1Our Campaigns 0Safe Climate Why ‘slightly less dirty coal’ is not the answer to the climate crisis

Why 'slightly less dirty coal' is not the answer to the climate crisis

The shift from coal to safe, truly clean energy sources like solar and wind is already underway around the world. Australia should be part of this change and not cling to polluting technology of the past.

Every extra bit of pollution damages our climate and fuels more extreme fires, drought & heatwaves. We are at a point where ‘less dirty’ is simply not good enough. The International Energy Agency acknowledges that the world cannot afford to build any more polluting infrastructure, and that wealthy countries like Australia should phase out coal-burning power by 2030.

Quick facts:

  • New coal-burning power stations are only slightly less dirty than current ones.
  • Carbon Capture and Storage (CCS) is largely untested, prohibitively expensive and doesn’t address the impacts of mining (We have a whole post on CCS here).
  • It is much cheaper to build and generate energy from renewable sources.
  • With the addition of smart flexible technologies like batteries and demand management clean energy can provide the same level of grid security.

New coal is still extremely polluting

More like ‘slightly less dirty coal’ (SLDC)

TCI emissions

Source: The Climate Institute, Factsheet


What about carbon capture?

Carbon capture and storage (CCS) is an experimental technology that aims to capture greenhouse pollution from burning coal, and ‘transport’ it (sometimes hundreds of kilometres away requiring a vast and extensive network of pipelines) for storage underground, hopefully forever.

There are unknown consequences of storing gas underground. Scientists have identified risks to soil acidification and erosion associated with this process. Leakage can also occur, undermining the emission reduction benefits.

The other downside is the the whole process of capturing and liquefying the gas would use a significant amount of the energy the power station produces in the first place, making it even more expensive and inefficient.

Click here for six reasons why we think relying on carbon capture and storage is a risky strategy that’s likely to fail.

But don’t take our word for it, this is what the former head of BHP has said about carbon capture…

“I think it’s as big as the issue of nuclear waste … What are you going to do with millions of tonnes of carbon dioxide that is not nearly as compact as nuclear waste?…I don’t think the concept of pumping carbon dioxide down into a cavern under the ground is going to be the long term solution.”

Paul Anderson, director and former head, mining giant BHP Billiton, 2007

More recently the chief executive of CS energy, one of Australia’s major electricity generators, has said

“It’s possible to retrofit this to existing coal-fired plants but commercially the numbers don’t stack up.”

Martin Moore, chief executive of CS Energy, 2017


Building new coal power is much more expensive than shifting to renewable energy.

Research from Bloomberg New Energy Finance found that to make back the cost of investment, electricity prices from a new ultra-supercritical coal plant could be as high as $203 per megawatt hour – which is more than three times the wholesale cost of electricity recorded last year!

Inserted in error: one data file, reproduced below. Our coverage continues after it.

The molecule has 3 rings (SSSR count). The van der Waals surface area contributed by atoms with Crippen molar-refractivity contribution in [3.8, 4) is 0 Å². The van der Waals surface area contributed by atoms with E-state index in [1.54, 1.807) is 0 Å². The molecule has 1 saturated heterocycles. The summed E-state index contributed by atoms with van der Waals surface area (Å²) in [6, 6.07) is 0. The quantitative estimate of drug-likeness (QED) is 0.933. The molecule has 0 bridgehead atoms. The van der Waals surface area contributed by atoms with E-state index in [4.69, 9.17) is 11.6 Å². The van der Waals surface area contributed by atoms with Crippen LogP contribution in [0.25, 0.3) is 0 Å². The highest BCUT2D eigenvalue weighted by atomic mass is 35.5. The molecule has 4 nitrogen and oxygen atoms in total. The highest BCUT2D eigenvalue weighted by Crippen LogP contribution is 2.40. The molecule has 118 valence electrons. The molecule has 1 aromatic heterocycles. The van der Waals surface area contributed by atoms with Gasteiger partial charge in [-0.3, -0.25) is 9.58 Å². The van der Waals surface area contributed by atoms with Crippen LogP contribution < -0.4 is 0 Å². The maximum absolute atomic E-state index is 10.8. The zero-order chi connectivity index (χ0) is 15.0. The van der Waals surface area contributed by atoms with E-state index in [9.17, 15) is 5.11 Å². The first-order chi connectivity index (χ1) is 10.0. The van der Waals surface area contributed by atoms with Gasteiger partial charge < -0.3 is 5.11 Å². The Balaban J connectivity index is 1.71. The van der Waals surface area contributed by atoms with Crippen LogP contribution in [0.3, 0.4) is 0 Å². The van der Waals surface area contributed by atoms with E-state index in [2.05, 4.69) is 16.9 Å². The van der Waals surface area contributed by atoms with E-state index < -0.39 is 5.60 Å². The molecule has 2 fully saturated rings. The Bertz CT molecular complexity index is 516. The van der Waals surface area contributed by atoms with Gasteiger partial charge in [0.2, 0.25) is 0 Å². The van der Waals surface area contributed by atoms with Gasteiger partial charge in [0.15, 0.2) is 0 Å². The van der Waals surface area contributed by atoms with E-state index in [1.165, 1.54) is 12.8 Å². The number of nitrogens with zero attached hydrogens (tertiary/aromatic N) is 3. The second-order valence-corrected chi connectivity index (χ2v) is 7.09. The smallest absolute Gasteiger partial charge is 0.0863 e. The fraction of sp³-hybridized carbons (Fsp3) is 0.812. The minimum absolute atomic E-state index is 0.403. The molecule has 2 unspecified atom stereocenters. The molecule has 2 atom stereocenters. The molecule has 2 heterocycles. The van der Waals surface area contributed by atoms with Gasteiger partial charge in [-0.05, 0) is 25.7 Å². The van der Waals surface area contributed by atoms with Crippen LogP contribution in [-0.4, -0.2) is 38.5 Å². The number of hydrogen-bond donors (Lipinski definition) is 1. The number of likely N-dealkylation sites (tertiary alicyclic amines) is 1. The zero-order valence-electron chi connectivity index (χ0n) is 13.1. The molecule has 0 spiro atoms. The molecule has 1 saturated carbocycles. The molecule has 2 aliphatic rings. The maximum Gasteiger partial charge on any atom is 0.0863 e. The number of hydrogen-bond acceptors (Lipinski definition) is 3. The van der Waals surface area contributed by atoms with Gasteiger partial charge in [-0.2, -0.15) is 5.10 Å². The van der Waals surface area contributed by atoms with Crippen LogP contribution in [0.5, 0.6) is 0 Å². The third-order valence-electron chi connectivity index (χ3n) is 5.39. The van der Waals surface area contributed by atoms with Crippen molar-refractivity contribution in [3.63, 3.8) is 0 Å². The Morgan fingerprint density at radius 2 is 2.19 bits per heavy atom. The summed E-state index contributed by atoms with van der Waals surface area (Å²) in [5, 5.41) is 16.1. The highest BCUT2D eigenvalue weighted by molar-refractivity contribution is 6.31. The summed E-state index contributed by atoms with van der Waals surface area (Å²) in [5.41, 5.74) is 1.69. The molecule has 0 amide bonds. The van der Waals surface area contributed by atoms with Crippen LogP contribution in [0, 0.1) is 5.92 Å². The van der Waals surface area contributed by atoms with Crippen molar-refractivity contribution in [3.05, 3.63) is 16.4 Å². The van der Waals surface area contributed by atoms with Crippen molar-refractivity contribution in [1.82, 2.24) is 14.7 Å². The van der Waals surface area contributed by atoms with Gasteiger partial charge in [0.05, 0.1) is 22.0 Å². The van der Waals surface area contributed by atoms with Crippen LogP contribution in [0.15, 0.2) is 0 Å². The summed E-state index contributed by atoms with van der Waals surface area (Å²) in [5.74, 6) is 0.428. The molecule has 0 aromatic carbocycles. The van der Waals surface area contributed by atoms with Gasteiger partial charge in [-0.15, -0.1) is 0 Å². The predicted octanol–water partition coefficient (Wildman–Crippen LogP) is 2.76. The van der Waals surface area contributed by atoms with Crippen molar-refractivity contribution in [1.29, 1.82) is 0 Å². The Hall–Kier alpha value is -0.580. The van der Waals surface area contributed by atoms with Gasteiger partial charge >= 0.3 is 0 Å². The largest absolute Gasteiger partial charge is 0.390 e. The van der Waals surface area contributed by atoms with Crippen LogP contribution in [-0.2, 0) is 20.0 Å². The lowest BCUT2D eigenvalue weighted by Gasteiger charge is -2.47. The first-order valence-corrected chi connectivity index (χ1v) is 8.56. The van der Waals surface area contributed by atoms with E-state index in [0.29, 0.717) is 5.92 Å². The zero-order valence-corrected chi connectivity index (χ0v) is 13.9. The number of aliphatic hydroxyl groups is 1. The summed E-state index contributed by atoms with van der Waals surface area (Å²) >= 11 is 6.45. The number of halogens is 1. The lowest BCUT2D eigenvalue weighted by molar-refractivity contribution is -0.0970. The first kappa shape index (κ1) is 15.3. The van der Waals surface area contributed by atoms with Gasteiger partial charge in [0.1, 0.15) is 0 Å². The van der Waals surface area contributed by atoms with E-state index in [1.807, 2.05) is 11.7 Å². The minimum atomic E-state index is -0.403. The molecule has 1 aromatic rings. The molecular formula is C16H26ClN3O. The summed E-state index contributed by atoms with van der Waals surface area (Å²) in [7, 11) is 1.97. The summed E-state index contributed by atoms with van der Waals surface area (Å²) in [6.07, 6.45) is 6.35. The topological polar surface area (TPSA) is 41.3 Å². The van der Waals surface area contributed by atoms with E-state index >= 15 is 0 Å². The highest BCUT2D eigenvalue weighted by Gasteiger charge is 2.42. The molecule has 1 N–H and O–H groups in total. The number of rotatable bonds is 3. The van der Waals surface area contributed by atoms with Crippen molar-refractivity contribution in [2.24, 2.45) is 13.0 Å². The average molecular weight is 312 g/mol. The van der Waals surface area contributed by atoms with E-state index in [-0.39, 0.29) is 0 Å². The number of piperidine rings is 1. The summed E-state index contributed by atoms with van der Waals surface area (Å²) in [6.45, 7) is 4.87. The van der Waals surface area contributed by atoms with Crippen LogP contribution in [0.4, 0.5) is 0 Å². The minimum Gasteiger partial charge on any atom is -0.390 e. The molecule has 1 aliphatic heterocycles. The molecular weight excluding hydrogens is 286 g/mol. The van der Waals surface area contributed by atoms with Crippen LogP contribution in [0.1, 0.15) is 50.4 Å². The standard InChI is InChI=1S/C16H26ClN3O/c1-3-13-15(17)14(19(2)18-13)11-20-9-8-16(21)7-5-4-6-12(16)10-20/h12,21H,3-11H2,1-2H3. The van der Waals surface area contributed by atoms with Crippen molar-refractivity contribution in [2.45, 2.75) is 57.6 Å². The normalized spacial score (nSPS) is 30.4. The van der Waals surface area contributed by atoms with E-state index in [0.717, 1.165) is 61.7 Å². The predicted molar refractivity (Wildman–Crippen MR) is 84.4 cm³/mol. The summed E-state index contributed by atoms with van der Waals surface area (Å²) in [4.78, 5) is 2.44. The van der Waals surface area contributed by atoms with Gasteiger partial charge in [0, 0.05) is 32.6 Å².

By comparison, new wind farms are already producing power for around $52 per megawatt hour and solar costs are in a stunning free-fall at around $50 per megawatt hour, and these costs will continue to fall. In Victoria, new wind and solar projects are already slashing wholesale power prices and undercutting more expensive coal power.

New ultra-supercritical coal power stations can take up to ten years to build (this is before any addition of CCS) so they are likely to be obsolete by the time they are complete. This, combined with the stunning fall in the cost of clean energy is why no investors are interested in building new coal in Australia.

Anglesea-Coal-Mine-(partial)-(square) Flickr CC, Takver

Even CCS wouldn’t address the toxic impact of coal mining.


‘Basleoad’ is a phrase that some politicians love to throw around as an excuse to burn more coal, but what it really means is ‘inflexible’. Old coal generators are designed to operate at a consistent level, and cannot easily vary their output to match energy demand.

The other main categories are ‘variable’ (e.g. solar/wind/tidal/wave) and ‘dispatchable’ – that is power sources that can be quickly ramped up and down on demand (e.g. gas, hydro, virtual power plants, large-scale batteries, pumped hydro, solar thermal).

Old energy grids are designed around the baseload model. New ones are being designed around a combination of variable and dispatchable.

This new model works for a number of reasons. Solar and wind output can be predicted days in advance, allowing for grid operators to plan ahead and engage the required dispatchable output. You can also use ‘demand response’ systems where large industrial energy users are PAID to reduce consumption at rare times of very high demand (this is much more cost effective than building infrastructure that might only be needed a few hours each year – which occurs in baseload systems).

There are numerous reports and studies showing how Australia can reach 100% clean energy, one of the most recent is this study from the Australian the Australian National University Energy Change Institute. It shows that the Australian energy industry can deliver 100% renewable electricity by the early 2030s.